This year, his school has launched a student-led research group in Educational Neuroscience. They have two Emotiv Insight EEG headsets and will be carrying out a range of research projects in the classroom and in the laboratory. Any teachers and researchers who would like to get involved, please email firstname.lastname@example.org
Jack, thank you for taking the time to answer our questions. Firstly, how do you keep up-to-date with the latest education research?
My primary source is from other teachers. We have a dedicated Staff Tutor who shares articles, research papers and ideas either through email or through short teacher meetings after school. My link with Birkbeck and UCL through the MSc Educational Neuroscience course has also given me access to journals, specific authors and conferences (e.g. The CEN and FutureEd) that prove very useful. The latter are particularly useful to me because they are more tailored to my specialism.
Is it important to you whether the research uses particular methods (eg neuroscience, classroom-based)?
Knowing and understanding the methods used by researchers is key when judging the validity, reliability and generalisability of any findings. For me, there is a hierarchy of research methods in education that will influence how confident I can be that the findings might apply to my own students. Anecdotal evidence is still informative and interesting, yet provides little support to generalise beyond the sample. If the methods used by researchers are not disclosed, it is very difficult to evaluate the findings and any conclusions.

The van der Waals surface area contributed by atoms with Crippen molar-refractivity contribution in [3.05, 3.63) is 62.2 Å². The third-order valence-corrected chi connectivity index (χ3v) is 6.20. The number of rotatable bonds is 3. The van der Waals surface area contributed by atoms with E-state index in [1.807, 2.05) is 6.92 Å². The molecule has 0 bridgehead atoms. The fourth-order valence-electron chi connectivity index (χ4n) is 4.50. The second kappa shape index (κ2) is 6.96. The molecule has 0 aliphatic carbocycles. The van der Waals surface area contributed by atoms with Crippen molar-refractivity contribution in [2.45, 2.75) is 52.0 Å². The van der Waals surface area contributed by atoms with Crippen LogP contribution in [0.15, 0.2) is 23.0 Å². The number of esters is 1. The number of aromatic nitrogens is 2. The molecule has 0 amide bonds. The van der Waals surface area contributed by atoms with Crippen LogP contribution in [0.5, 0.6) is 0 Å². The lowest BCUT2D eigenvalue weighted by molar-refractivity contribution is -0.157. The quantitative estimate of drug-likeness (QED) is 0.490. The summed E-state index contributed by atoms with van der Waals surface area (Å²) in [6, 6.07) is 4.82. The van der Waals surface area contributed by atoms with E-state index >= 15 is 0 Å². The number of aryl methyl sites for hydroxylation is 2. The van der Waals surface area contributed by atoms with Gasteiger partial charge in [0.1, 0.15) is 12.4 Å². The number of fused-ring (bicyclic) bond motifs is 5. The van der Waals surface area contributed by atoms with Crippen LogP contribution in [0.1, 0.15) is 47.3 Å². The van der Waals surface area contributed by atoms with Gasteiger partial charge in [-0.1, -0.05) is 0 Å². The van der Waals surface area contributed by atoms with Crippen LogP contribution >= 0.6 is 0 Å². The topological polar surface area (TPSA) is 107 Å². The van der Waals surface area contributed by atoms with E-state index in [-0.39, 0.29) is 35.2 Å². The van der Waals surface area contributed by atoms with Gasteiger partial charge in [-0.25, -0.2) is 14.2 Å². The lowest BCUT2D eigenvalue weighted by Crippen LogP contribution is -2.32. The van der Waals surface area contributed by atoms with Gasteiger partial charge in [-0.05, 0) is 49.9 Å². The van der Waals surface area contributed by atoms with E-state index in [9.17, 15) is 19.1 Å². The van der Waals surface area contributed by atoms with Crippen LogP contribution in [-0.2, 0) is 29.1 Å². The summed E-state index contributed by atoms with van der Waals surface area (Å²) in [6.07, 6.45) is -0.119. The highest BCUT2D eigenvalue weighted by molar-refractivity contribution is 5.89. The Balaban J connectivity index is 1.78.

Could you tell us how research has influenced your teaching?
Throughout my PGCE and NQT years, I listened carefully to my teacher mentors. Their advice was invaluable in developing skills in lesson planning, behaviour management, and assessment. Trial and error still plays a big part because each class and each student are different and respond more positively to some methods over others. Research is the driving force for change and guided experimentation. Innovation and intuition are part and parcel of the skill of being a professional teacher and research gives one confidence in trying out new methods. Time is one of the most limiting factors in teacher development, so I am always looking for reliable ways of improving student learning whilst reducing teacher workload. Research in motivation, attention, inhibitory control, memory and risk-taking have all influenced how I structure lessons, plan group work, design schemes of work and promote independence. Without research into these areas, I would be flying blind and relying on luck. The futures of my students should not depend on chance.
What do you think researchers should focus on next (i.e. what are the gaps in our understanding, from a teacher’s perspective?)?
One of the major gaps in rigorous research is the impact of marking compared to the time invested by teachers. There are as many marking polices as there are departments in some schools, with very different demands put on teachers. New policies are frequently put into place with various assumptions given to justify them. To date, there is no reliable and objective method for measuring the impact of marking. Any activity that can add several hours to a teacher’s working day should only be compulsory if it has a distinct benefit to students over other things a teacher could be doing (e.g. plan more engaging lessons, invest time into extra-curricular activities, reduce stress, explore professional development opportunities).